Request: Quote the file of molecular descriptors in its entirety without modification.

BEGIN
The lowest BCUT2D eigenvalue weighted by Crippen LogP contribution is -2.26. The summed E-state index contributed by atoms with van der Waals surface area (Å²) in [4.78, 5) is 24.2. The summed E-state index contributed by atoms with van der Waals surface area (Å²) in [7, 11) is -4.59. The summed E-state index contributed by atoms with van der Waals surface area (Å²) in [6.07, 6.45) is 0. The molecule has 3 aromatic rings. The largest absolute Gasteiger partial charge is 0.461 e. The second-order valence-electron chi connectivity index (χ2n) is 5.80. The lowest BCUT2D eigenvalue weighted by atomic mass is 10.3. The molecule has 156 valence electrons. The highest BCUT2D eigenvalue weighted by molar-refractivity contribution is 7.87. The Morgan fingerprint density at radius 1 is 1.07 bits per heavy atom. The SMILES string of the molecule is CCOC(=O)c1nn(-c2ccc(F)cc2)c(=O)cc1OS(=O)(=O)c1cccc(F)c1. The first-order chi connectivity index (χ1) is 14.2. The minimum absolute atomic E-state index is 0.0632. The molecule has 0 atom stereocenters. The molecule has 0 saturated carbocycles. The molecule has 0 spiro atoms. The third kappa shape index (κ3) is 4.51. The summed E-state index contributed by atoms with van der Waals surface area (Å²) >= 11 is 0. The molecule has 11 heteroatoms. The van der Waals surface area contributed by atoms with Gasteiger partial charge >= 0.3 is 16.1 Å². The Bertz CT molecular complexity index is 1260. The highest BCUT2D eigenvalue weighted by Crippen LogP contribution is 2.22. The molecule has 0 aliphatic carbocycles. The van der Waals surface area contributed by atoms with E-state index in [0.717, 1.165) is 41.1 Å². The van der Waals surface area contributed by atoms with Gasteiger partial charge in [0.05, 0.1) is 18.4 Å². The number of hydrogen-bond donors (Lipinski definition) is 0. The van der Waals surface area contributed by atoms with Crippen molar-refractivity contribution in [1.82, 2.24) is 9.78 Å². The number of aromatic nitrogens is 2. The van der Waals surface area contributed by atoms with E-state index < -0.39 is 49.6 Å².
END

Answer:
The lowest BCUT2D eigenvalue weighted by Crippen LogP contribution is -2.26. The summed E-state index contributed by atoms with van der Waals surface area (Å²) in [4.78, 5) is 24.2. The summed E-state index contributed by atoms with van der Waals surface area (Å²) in [7, 11) is -4.59. The summed E-state index contributed by atoms with van der Waals surface area (Å²) in [6.07, 6.45) is 0. The molecule has 3 aromatic rings. The largest absolute Gasteiger partial charge is 0.461 e. The second-order valence-electron chi connectivity index (χ2n) is 5.80. The lowest BCUT2D eigenvalue weighted by atomic mass is 10.3. The molecule has 156 valence electrons. The highest BCUT2D eigenvalue weighted by molar-refractivity contribution is 7.87. The Morgan fingerprint density at radius 1 is 1.07 bits per heavy atom. The SMILES string of the molecule is CCOC(=O)c1nn(-c2ccc(F)cc2)c(=O)cc1OS(=O)(=O)c1cccc(F)c1. The first-order chi connectivity index (χ1) is 14.2. The minimum absolute atomic E-state index is 0.0632. The molecule has 0 atom stereocenters. The molecule has 0 saturated carbocycles. The molecule has 0 spiro atoms. The third kappa shape index (κ3) is 4.51. The summed E-state index contributed by atoms with van der Waals surface area (Å²) >= 11 is 0. The molecule has 11 heteroatoms. The van der Waals surface area contributed by atoms with Gasteiger partial charge >= 0.3 is 16.1 Å². The Bertz CT molecular complexity index is 1260. The highest BCUT2D eigenvalue weighted by Crippen LogP contribution is 2.22. The molecule has 0 aliphatic carbocycles. The van der Waals surface area contributed by atoms with E-state index in [0.717, 1.165) is 41.1 Å². The van der Waals surface area contributed by atoms with Gasteiger partial charge in [0.05, 0.1) is 18.4 Å². The number of hydrogen-bond donors (Lipinski definition) is 0. The van der Waals surface area contributed by atoms with Crippen molar-refractivity contribution in [1.82, 2.24) is 9.78 Å². The number of aromatic nitrogens is 2. The van der Waals surface area contributed by atoms with E-state index < -0.39 is 49.6 Å².